Enter your email address below and subscribe to our newsletter

The New iPhone Feature that will Expose Phone Thieves

By Oluchukwu Ikemefuna

Share your love

Apple iPhone iOS 17.3 introduces a fantastic feature called Stolen Device Protection for iPhones. It’s designed to add an extra layer of security and prevent thieves from accessing your accounts. Let me give you a rundown of how it works.

iPhone

Stolen Device Protection and How it Works

When someone tries to access or change sensitive settings on your iPhone, Stolen Device Protection kicks in. For example, if they attempt to access passwords stored in Apple’s keychain, they won’t be able to unless they also provide a fingerprint or use the phone’s face recognition to prove they’re the rightful owner.

This feature is a game-changer in the fight against phone theft. We’ve all heard stories of stolen phones, and it’s a real concern. With Stolen Device Protection, your social media accounts, passwords, and financial data are better protected. And the best part? You don’t have to do anything to enable it—it’s already included in the iOS 17.3 update.

Here’s how it works: When your iPhone is not in a familiar location, like your home or workplace, Apple adds extra limits to certain settings. So if someone manages to unlock your phone, they won’t be able to change those settings without using Face ID or Touch ID. This means that even if a thief gets hold of your phone and knows your passcode, they won’t be able to make any changes unless they have your biometric information too. And that’s not something that’s easy to clone or replicate.

It’s great to see Apple taking proactive steps to enhance security and protect our data. Cybersecurity experts have praised this move, as it provides an additional layer of protection alongside passcodes. So, I highly recommend enabling Stolen Device Protection—it’s a simple yet effective way to safeguard your valuable information.

Other Features That Help In Protecting Your iPhones

When someone tries to access the passwords you’ve stored in iCloud’s keychain or use payment methods saved in Safari, Apple will introduce extra checks to ensure your security. These checks will also be triggered if someone attempts to turn off Lost Mode, erase your phone, use your phone to set up a new Apple device, apply for a new Apple Card, view your Apple Card’s virtual number, or transfer money with Apple Cash.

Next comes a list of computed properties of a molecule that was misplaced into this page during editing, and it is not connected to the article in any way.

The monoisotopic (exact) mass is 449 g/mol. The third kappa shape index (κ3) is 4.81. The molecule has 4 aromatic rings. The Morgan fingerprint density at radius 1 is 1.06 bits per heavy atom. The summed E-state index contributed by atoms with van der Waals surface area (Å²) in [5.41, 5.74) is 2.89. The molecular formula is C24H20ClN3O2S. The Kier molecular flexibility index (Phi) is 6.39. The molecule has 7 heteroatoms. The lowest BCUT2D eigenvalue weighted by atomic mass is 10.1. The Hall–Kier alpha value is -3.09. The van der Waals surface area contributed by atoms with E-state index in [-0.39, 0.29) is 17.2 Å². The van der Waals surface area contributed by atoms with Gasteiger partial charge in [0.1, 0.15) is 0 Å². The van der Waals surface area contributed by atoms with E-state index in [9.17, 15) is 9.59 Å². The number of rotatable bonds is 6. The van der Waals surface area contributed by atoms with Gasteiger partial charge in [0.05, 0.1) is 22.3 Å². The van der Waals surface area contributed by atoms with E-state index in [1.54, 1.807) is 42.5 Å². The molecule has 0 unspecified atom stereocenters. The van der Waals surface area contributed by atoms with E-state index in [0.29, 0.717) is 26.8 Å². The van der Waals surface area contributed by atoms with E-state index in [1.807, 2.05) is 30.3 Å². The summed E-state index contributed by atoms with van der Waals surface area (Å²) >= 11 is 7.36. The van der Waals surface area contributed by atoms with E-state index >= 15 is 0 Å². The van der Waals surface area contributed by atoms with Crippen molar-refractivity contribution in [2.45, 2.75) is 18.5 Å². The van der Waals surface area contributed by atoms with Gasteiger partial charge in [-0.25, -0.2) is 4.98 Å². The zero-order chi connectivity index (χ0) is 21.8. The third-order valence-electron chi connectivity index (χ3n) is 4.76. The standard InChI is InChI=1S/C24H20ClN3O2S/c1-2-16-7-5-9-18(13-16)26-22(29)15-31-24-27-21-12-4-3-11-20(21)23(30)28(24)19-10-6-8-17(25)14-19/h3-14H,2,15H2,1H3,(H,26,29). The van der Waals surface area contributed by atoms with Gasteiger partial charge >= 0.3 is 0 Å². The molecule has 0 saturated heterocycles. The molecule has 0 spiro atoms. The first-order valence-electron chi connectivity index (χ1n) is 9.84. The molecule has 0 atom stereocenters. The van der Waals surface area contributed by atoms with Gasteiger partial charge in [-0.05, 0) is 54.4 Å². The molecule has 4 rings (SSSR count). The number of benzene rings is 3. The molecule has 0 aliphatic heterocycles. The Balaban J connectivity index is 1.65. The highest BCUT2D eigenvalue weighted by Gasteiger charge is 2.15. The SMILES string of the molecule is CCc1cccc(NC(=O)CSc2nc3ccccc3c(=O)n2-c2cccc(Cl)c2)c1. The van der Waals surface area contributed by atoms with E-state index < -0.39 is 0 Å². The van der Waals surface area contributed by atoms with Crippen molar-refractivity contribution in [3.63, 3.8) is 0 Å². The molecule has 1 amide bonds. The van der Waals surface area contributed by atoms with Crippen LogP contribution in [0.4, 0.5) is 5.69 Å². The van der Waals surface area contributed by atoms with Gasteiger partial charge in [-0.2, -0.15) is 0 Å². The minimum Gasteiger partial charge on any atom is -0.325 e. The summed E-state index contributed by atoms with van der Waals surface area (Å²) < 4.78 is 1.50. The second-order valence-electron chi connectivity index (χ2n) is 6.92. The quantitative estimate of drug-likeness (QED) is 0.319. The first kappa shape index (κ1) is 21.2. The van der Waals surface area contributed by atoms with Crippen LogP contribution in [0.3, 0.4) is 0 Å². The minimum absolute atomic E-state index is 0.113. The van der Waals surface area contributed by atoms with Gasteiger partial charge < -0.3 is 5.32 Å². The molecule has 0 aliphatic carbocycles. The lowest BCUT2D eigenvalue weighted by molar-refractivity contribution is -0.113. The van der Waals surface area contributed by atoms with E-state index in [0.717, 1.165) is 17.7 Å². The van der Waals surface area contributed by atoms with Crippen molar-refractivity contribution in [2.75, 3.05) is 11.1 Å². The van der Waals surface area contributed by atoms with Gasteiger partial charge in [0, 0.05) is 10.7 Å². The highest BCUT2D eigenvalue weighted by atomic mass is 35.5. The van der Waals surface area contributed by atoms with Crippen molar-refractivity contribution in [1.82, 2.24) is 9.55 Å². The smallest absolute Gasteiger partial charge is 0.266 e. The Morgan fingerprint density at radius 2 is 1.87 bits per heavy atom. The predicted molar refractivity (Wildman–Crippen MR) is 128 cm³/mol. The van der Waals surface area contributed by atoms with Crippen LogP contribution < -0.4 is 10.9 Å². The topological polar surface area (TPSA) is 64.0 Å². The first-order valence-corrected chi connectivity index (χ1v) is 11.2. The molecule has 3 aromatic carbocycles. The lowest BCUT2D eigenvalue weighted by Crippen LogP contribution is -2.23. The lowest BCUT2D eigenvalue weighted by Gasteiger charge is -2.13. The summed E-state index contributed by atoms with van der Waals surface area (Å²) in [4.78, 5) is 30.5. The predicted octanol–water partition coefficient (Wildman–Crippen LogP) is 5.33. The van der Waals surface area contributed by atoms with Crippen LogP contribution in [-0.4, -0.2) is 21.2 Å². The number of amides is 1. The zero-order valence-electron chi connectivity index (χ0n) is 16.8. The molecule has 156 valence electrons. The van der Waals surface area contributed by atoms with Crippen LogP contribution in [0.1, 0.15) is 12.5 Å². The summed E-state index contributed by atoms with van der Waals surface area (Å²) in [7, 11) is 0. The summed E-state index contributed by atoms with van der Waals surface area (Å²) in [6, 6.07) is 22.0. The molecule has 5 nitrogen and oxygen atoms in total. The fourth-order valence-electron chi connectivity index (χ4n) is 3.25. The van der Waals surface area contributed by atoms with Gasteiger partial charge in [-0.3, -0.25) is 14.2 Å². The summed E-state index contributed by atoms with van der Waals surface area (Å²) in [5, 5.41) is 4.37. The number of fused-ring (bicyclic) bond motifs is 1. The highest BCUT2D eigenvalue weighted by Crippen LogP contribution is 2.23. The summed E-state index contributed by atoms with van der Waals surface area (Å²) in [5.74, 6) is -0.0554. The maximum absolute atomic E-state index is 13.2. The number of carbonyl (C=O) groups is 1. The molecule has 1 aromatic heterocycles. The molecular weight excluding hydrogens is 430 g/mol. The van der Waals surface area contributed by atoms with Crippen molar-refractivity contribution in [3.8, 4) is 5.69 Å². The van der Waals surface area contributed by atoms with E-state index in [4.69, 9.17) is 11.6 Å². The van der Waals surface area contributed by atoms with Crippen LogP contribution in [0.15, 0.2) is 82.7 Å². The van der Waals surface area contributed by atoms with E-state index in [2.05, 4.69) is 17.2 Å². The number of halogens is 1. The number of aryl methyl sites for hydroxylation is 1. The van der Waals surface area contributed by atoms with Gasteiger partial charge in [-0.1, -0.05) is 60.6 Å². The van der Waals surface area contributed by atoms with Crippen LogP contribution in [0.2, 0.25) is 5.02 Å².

But wait, there’s more! Apple goes the extra mile by implementing a second layer of checks for even more sensitive information. If your phone is not in a familiar location, Apple will add a one-hour “security delay” after using your biometrics. Once this hour is up, your biometrics will be required again to make any changes to the settings.

How The One-Hour-Delay Feature Works

This one-hour delay applies to various actions like changing your Apple ID password, signing out of your Apple ID, updating Apple ID account security settings, removing a trusted device, removing Face ID or Touch ID accounts, changing your iPhone passcode, resetting your settings, disabling the Find My tool, and turning off Stolen Device Protection. By adding this delay, Apple aims to hinder a potential thief’s ability to quickly take control of your phone or online accounts. It’s an appreciated layer of security that gives you peace of mind.

Apple’s increasing reliance on biometrics, such as Touch ID and Face ID, demonstrates their confidence in these technologies. Over the years, Apple has gained a decade of experience with biometrics on millions of devices, and their trust in these methods continues to grow. In the past, passwords or passcodes were the fallback option when biometrics failed. Now, with this new feature, the roles are reversed, showcasing Apple’s greater trust in biometric technologies. It’s a step towards a future where passcodes may become secondary to biometrics.

Recommendations

Share your love
Abdullahi Kafayat
Abdullahi Kafayat

Abdullahi Kafayat is an enthusiastic writer interested in the tech world. She's a graduate of Obafemi Awolowo University and has a BSc in Chemistry. You can reach her at Kafayatabdullahi17@gmail.com.

Articles: 189

Newsletter Updates

Enter your email address below and subscribe to our newsletter

Stay informed and not overwhelmed, subscribe now!